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Gay Dads Won't Be Covered by Trump's Maternity Leave Plan


During an interview with Cosmopolitan, Ivanka Trump explained that the policy is just for women.

Ivanka Trump is having a bad week.

The 34-year-old sat down with Cosmopolitan to discuss her father's maternity leave plan, one the younger Trump has pushed for throughout Donald Trump's presidential run. That interview, published Wednesday, was cut short, however, after Trump avoided uncomfortable questions about how the plan would affect same-sex parents.

On Tuesday, the billionaire businessman unveiled a policy that would stipulate six weeks of paid time off for recent mothers and lower the cost of child care. Currently, just three states -- Rhode Island, New Jersey, and California -- mandate paid family and medical leave.

That plan has been the brainchild of Ivanka Trump, who promised to make "quality child care affordable and accessible for all" during a July speech at the Republican National Convention. During her address, Trump further boasted that her CEO father has built a workplace founded on gender equality, where women "are paid equally for the work that we do."

"When a woman becomes a mother she is supported, not shut out," she said.

Cosmo's Prachi Gupta, though, questioned her father's corporate policies. During a 2004 interview with NBC, the elder Trump referred to pregnant women as "inconvenient" in the workplace. Gupta called his maternity leave plan "surprising."

Trump bristled at the characterization, saying she didn't "know that he said those comments."

Things got more awkward when the two discussed how the maternity leave plan would affect gay dads, who aren't overtly covered by the policy. If two men had a child, would one of them be allowed to take time off?

Trump avoided answering.

"This is a giant leap from where we are today, which is sadly, nothing," she said. "Both sides of the aisle have been unable to agree on this issue, so I think this takes huge advancement and obviously, for same-sex couples as well, there's tremendous benefit here to enabling the mother to recover after childbirth. It's critical for the health of the mother. It's critical for bonding with the child, and that was a top focus of this plan."

Gupta pressed further. "So I just want to be clear that, for same-sex adoption, where the two parents are both men, they would not be receiving special leave for that because they don't need to recover or anything?" the interviewer asked.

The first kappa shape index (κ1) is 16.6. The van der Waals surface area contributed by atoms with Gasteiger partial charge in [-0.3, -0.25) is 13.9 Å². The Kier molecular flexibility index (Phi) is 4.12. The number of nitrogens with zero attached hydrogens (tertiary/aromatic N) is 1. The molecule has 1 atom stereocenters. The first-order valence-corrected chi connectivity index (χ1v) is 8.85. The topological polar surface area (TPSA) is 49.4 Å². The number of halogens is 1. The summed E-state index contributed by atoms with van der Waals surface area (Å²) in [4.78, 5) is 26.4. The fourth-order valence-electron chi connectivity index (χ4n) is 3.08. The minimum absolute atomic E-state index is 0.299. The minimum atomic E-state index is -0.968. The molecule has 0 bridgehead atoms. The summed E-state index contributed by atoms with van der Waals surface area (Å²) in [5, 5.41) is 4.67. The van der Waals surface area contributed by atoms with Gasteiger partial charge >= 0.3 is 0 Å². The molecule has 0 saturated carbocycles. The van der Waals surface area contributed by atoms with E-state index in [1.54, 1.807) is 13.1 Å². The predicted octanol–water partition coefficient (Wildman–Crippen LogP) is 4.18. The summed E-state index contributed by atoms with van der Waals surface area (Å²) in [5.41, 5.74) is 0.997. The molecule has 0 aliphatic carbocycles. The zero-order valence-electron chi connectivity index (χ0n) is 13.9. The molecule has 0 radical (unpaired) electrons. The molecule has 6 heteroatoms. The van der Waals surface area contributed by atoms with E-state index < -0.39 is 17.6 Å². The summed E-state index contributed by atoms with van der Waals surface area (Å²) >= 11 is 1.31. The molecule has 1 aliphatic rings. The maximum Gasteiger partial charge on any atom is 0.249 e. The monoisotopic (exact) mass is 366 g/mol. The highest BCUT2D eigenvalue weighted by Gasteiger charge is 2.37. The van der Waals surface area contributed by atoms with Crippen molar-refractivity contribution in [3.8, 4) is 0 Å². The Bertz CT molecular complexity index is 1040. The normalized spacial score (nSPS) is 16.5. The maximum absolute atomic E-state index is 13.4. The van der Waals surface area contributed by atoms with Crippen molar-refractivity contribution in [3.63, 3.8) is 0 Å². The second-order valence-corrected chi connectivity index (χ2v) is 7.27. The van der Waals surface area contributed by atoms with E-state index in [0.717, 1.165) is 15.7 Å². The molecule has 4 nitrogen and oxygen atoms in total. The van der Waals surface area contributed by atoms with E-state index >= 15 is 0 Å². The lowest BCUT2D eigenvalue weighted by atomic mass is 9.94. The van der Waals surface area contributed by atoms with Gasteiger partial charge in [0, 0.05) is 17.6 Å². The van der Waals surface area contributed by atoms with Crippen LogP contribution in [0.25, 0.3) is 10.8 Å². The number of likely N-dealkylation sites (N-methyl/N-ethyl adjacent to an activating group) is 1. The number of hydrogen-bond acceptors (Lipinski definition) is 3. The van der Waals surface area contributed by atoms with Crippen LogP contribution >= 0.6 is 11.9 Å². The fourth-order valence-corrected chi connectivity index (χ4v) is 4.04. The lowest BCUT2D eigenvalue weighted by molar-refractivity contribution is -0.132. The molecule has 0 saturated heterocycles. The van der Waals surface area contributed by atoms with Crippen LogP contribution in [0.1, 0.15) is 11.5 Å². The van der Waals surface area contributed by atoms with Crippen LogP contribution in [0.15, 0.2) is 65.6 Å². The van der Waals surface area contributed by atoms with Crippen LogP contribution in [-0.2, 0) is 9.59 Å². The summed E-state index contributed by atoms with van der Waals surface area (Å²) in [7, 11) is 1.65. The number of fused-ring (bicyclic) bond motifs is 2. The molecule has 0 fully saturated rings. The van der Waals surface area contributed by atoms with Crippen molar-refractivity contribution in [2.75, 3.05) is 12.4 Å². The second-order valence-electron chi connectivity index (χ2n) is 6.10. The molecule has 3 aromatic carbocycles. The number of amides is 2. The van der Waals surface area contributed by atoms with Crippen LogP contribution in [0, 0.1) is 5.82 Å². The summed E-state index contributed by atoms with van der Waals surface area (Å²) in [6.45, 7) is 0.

"Well, those are your words, not mine," Trump responded. "Those are your words. The plan, right now, is focusing on mothers, whether they be in same-sex marriages or not."

In a separate interview with Fox News' Megyn Kelly, Trump further attempted to talk up her father's maternity leave plan by contrasting his position with that of Hillary Clinton, his Democratic opponent. Trump claimed that the former secretary of State has no agenda in place for mothers in the workplace.

"There's no policy on Hillary Clinton's website pertaining to any of these issues, child care, elder care, or maternity leave or paternity leave, for that matter," she said.

That's untrue. On Clinton's campaign website, the presidential nominee spells out her own maternity and medical leave policies in a three-page document. Her plan promises up to 12 weeks of paid time off, twice what the Trump plan offers.

As Clinton argued during a May speech, she believes it's important that all types of parents be protected under paid leave laws.

"Too many moms have to go back to work just days after their babies are born," Clinton said. "And too many dads and parents of adopted children don't get any paid leave at all. Neither do sons and daughters struggling to take care of their aging parents. None of this is fair to families."

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